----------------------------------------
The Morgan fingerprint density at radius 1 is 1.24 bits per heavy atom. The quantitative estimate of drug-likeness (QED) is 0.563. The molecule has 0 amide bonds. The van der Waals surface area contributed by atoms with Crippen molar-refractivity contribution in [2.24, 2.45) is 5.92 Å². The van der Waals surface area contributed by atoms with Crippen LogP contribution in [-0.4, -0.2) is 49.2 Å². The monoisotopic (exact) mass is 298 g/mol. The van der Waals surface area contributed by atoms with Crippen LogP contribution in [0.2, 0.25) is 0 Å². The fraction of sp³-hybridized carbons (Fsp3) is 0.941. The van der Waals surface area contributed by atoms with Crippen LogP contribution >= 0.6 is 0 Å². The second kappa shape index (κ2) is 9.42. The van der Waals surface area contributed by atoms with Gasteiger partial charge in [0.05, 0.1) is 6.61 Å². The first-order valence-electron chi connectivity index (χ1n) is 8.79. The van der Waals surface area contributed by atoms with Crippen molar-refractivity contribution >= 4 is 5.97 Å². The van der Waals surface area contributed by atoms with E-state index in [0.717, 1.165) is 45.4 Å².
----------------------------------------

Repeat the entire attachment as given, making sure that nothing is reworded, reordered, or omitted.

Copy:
The Morgan fingerprint density at radius 1 is 1.24 bits per heavy atom. The quantitative estimate of drug-likeness (QED) is 0.563. The molecule has 0 amide bonds. The van der Waals surface area contributed by atoms with Crippen molar-refractivity contribution in [2.24, 2.45) is 5.92 Å². The van der Waals surface area contributed by atoms with Crippen LogP contribution in [-0.4, -0.2) is 49.2 Å². The monoisotopic (exact) mass is 298 g/mol. The van der Waals surface area contributed by atoms with Crippen LogP contribution in [0.2, 0.25) is 0 Å². The fraction of sp³-hybridized carbons (Fsp3) is 0.941. The van der Waals surface area contributed by atoms with Crippen LogP contribution >= 0.6 is 0 Å². The second kappa shape index (κ2) is 9.42. The van der Waals surface area contributed by atoms with Gasteiger partial charge in [0.05, 0.1) is 6.61 Å². The first-order valence-electron chi connectivity index (χ1n) is 8.79. The van der Waals surface area contributed by atoms with Crippen molar-refractivity contribution >= 4 is 5.97 Å². The van der Waals surface area contributed by atoms with E-state index in [0.717, 1.165) is 45.4 Å².